The New Pseudoscience of Attachment via Mindfulness

So this lobbed into my inbox today, via the official channel of our staff email list:

Mindfulness, Neuroscience and Attachment Theory: A Powerful Approach for Changing the Brain, Transforming Negative Emotions and Improving Client Outcomes

The course costs $335.00 and is available in all of Australia’s major capital cities. It’s being held at mostly conference-centre type venues, so presumably they’re expecting pretty big numbers. There are some pretty big promises here, and as a neuroscientist my alarm bells immediately started ringing.

“….advances in neuroscience and attachment theory have led to revolutionary work in the application of mindfulness in the treatment of anxiety, depression, emotional dysregulation, anger and stress.”

“…In this seminar, we will explore an integrated approach — incorporating advances in neuroscience, new insights about attachment theory and The Five Core Skills of Mindfulness — that accelerates healthy change and improves client outcomes.”

“…Take home cutting-edge information on the interface between neuroscience, mindfulness and therapy. “

Is this workshop endorsed by the APS? Apparently not, though the organisers are somewhat evasive about it: …”APS: Activities do not need to be endorsed by APS. Members can accrue 7 CPD hours by participating in this activity”

So who is this Terry Fralich (LCPC)? (And what does that stand for? Licensed Clinical Professional Counsellor, apparently, although it’s not clear which body did the licensing.) According to the official website, “Terry Fralich is an adjunct faculty member of the University of Southern Maine Graduate School and a Co-Founder of the Mindfulness Centre of Southern Maine.” However, although it seems that there is a Ms. Julie Fralich listed on the official University of Southern Maine faculty list (http://usm.maine.edu/muskie/cutler/julie-fralich), there is no Terry Fralich listed. The only mention at all on the website is of his wife Rebecca Wing (a co-presenter at the workshops and co-founder of the Mindfulness Center – see below), who is an alumnus of their School of Music (class of ’84).

He does show up on a lot of sites about mindfulness, the top hit being his “Mindfulness Retreat Center of Maine”, which showcases its lovely views and comfortable accommodation (prices are available on application). They also sell “Books and CDs”, although the only actual book listed is Mr Fralich’s book “Cultivating Lasting Happiness – a 7-step Guide to Mindfulness”. According to Amazon, this seems to have been the only book he has written (reviews are generally positive, though one reader found it did not cover any new ground). It seems to be a pretty standard practical guide to mindfulness meditation – nothing wrong with that in itself, I guess.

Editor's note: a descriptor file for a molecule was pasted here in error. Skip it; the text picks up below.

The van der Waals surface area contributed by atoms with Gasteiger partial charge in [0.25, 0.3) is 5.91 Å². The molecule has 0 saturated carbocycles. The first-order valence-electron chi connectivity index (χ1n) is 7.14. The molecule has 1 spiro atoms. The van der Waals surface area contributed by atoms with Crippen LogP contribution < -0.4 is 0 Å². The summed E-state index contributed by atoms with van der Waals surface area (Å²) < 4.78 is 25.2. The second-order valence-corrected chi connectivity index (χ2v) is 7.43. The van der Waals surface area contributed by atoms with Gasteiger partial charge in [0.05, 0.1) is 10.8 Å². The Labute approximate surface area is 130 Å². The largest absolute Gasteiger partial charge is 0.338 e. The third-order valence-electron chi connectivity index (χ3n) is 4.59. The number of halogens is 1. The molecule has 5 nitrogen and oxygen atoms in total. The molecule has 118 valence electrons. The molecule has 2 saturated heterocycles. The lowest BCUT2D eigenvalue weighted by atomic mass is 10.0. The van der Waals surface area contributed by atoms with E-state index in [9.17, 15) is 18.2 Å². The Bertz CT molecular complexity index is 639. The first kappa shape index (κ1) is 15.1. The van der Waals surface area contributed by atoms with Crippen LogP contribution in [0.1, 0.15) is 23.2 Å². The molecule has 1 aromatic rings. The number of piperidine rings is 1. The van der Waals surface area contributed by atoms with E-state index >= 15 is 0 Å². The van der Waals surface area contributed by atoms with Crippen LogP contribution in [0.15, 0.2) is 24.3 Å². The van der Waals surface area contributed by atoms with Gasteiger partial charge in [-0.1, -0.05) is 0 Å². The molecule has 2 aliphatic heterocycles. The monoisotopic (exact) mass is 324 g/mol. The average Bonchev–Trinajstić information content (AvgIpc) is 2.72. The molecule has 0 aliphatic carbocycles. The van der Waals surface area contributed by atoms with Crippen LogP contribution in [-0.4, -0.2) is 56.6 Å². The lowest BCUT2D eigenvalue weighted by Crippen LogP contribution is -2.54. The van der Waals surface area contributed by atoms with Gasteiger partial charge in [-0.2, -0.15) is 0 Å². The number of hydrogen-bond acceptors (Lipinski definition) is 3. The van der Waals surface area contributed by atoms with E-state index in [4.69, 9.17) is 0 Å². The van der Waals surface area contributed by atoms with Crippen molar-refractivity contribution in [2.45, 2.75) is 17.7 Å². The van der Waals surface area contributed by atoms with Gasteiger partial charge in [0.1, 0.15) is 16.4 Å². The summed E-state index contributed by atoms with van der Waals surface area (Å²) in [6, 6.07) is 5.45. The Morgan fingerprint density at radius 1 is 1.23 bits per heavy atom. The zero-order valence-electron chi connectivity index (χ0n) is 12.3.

So where are this guy’s credentials in neuroscience and attachment theory? A search on Google Scholar turned up only the aforementioned book, but no academic papers. His only relevant qualification seems to be a Masters Degree in Clinical Counselling (although I could not find out where this qualification was obtained – if anyone knows, mention it in the comments). Apparently he has studied with the Dalai Lama for more than 25 years; according to his website, “Prior to becoming a mindfulness therapist, academic and counsellor, Terry was an attorney who practiced law in New York City, Los Angeles and Portland, Maine.” I guess this experience should make him careful about making claims which can’t be verified.

Here’s a YouTube teaser for one of his lectures: http://www.youtube.com/watch?v=ce9zqrxvGFA

I also found a link to a PDF for the program: http://www.tatratraining.com/wp-content/themes/shopperpress/thumbs/Terry-Fralich-2014-Program.pdf

It incorporates sciencey-sounding things like “The triune brain” (huh?), “Fight-or-flight-or-freeze and stress responses”, and of course today’s essential buzzword, “neuroplasticity”. A particularly scary phrase is “Reconsolidation of negative memories: transforming unhealthy patterns and messages.” How are they going to teach therapists to do this – these people who have no training at all in neuroscience, attachment theory, memory or indeed, it seems, even CBT?

I am concerned that our institution is promoting this extremely questionable training seminar from people who appear to be unqualified gurus, and calling it neuroscience. This is not neuroscience, it’s neurobollocks.